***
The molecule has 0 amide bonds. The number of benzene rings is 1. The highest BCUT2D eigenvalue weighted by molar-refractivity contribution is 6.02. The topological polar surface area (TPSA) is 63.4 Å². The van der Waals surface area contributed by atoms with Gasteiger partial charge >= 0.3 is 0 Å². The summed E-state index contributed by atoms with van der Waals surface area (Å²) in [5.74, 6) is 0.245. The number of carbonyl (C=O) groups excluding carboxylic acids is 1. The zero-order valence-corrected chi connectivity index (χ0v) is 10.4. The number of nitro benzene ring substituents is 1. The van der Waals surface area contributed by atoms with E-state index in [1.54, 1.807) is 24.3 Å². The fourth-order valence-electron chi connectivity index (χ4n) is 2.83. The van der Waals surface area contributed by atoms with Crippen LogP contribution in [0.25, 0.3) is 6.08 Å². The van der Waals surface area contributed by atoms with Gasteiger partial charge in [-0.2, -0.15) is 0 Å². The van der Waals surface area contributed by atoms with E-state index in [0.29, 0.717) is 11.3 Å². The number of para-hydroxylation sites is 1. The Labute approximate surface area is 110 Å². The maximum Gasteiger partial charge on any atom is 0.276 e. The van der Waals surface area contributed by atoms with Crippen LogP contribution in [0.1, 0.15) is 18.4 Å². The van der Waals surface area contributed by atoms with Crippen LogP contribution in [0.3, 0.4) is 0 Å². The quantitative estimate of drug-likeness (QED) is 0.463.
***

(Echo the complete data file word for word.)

The molecule has 0 amide bonds. The number of benzene rings is 1. The highest BCUT2D eigenvalue weighted by molar-refractivity contribution is 6.02. The topological polar surface area (TPSA) is 63.4 Å². The van der Waals surface area contributed by atoms with Gasteiger partial charge >= 0.3 is 0 Å². The summed E-state index contributed by atoms with van der Waals surface area (Å²) in [5.74, 6) is 0.245. The number of carbonyl (C=O) groups excluding carboxylic acids is 1. The zero-order valence-corrected chi connectivity index (χ0v) is 10.4. The number of nitro benzene ring substituents is 1. The van der Waals surface area contributed by atoms with E-state index in [1.54, 1.807) is 24.3 Å². The fourth-order valence-electron chi connectivity index (χ4n) is 2.83. The van der Waals surface area contributed by atoms with Crippen LogP contribution in [0.25, 0.3) is 6.08 Å². The van der Waals surface area contributed by atoms with Gasteiger partial charge in [-0.2, -0.15) is 0 Å². The van der Waals surface area contributed by atoms with E-state index in [0.29, 0.717) is 11.3 Å². The number of para-hydroxylation sites is 1. The Labute approximate surface area is 110 Å². The maximum Gasteiger partial charge on any atom is 0.276 e. The van der Waals surface area contributed by atoms with Crippen LogP contribution in [0.1, 0.15) is 18.4 Å². The van der Waals surface area contributed by atoms with Crippen LogP contribution in [0.3, 0.4) is 0 Å². The quantitative estimate of drug-likeness (QED) is 0.463.